DW: There have been changes but I think they've been cushioned in the case of education. The, in this sense that through the way work has been assigned and sections have been divided, all of this over the years, by and large we have not been a faculty that has had sort of huge classes. There may have been particular years where people were combined in a single section and so forth but over the longer haul, I think you'd have to say that our class size has been probably 25 and under. That kind of class size. Now, as I say, this could have happened differently, it could have been that with the increase in numbers one year, I discovered, I had it confirmed the other day, we had about 160 full-time B-Ed students. As I said a moment ago, now we have 50-60 or so. We had a very large group moving through. It could have been that in those bumper years, the decision would be right. You've got 160, put them in a big room and lecture to them, at least in a number of the subjects, but whether we ever had that in a given year, I can't recall exactly. As I say, the prevailing pattern has been that no, that does not suit our objectives as a teacher training faculty and we've got to get into smaller groups. That's been the pattern of having a rough ceiling of somewhere in the 25 range. I've had classes with, in recent years with 30. There's one class where all the students were gathered together, and I taught it last year, we had 56 in the class. It isn't as though we don't have bigger classes, but if you are trying to look for your typical education class, it would not be, I would say, in excess of 25, 26, something like that.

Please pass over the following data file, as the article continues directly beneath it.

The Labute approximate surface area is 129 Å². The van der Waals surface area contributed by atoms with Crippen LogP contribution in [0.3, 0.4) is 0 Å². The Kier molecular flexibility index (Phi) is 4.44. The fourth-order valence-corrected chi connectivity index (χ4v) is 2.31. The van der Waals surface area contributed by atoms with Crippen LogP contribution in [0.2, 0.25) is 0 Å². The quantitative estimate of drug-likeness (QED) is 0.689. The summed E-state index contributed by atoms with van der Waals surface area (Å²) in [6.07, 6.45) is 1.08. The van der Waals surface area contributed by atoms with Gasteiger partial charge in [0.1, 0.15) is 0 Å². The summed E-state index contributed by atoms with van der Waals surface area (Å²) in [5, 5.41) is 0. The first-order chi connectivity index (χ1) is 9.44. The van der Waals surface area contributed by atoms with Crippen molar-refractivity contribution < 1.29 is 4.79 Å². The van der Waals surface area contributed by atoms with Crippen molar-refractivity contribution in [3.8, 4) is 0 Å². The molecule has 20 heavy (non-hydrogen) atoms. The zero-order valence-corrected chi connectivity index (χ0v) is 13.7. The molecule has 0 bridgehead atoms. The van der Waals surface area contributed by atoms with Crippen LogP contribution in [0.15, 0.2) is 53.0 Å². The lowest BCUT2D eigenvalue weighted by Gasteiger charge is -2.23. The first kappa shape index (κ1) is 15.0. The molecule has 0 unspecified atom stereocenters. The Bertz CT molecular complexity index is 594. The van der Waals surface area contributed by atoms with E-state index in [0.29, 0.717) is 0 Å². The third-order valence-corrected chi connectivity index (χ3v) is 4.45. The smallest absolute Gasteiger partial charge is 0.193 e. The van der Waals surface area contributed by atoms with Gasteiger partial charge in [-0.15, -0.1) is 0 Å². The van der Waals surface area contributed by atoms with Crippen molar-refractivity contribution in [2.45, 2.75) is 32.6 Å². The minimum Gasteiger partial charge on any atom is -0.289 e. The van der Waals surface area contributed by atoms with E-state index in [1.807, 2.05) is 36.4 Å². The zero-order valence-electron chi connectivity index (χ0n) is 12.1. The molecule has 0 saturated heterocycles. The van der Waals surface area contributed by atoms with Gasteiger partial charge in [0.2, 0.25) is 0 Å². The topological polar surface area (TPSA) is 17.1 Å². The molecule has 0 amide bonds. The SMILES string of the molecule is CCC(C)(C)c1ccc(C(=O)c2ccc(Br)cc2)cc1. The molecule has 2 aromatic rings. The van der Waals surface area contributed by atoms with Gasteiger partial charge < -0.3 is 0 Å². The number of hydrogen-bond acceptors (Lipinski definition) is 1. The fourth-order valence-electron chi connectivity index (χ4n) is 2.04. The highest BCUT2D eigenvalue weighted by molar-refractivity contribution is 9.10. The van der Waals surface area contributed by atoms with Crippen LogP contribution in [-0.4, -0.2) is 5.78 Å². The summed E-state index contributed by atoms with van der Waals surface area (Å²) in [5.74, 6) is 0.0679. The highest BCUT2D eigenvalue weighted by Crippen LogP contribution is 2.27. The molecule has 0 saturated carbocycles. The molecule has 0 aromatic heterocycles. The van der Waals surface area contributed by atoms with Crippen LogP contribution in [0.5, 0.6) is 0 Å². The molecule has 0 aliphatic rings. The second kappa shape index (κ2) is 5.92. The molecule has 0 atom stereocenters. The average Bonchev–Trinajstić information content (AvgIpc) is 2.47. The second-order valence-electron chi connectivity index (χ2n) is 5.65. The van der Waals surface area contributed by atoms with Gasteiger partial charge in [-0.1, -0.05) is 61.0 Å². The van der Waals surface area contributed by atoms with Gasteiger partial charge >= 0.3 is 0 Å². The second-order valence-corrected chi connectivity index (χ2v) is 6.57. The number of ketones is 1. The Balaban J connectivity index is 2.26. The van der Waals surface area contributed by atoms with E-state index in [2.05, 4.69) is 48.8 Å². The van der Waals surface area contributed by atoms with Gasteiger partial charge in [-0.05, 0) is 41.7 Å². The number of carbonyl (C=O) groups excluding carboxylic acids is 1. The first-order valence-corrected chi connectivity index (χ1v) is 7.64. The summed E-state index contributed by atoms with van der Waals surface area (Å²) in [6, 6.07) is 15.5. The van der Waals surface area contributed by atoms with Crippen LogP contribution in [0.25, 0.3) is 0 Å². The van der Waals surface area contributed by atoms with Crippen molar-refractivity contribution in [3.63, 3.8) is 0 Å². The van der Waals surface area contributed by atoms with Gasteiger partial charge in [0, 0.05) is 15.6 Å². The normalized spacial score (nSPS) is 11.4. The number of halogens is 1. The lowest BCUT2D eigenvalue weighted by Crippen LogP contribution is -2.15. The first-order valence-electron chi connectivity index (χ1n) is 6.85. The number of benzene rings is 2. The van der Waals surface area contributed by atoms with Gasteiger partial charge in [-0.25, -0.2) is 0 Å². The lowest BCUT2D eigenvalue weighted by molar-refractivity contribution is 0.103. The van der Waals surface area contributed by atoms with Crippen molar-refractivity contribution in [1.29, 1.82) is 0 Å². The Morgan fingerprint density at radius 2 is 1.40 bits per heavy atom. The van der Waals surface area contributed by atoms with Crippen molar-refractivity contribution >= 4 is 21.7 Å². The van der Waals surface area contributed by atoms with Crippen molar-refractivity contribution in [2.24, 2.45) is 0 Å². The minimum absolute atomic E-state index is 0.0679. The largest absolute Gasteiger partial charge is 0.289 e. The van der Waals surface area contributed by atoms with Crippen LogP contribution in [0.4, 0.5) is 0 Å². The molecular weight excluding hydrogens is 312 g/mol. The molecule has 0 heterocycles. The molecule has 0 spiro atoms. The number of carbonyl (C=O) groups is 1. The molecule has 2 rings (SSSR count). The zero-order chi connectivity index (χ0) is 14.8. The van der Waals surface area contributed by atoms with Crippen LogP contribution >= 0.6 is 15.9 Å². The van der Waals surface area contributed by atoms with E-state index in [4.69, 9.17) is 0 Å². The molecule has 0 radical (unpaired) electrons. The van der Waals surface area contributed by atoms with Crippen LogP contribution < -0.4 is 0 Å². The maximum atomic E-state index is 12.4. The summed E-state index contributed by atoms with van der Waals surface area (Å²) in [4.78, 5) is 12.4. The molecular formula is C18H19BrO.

AB: So do you feel that your relationship with your students has changed at all over time?
DW: No, not really when you come down to it. I think that we went through the difficult years in the early 70s where there was a more adversarial relationship with students. Where students would, there was, where students really felt that they were disenfranchised and they needed more power, and they wanted representation. There was one point where our faculty council, that's the equivalent of the departmental meeting, was 50% students, 50% faculty. The students were put on it; the number of students was adjusted or made equal to the number of faculty. That's just a little indicator of the kind of expectation that was there, and was there on the part of many faculty too. They didn't just march in and take over. Faculty was thinking this was the democratic way of doing it, and so forth, and so on. At times. I think the student were more adversarial then they are now, although even today, you get, either it's a little group, or sometimes a bigger group, and they say we are not satisfied with this or that. I don't think that it's totally, that when I say they were more adversarial in the early 70s, I don't think you can say that they're just sheep now or fodder. There was a period where it was; there was a greater consciousness of student power. That, I can recall some incidents where that was manifested.
AB: Have you noticed a difference in the student's family backgrounds, or geographic origins over time?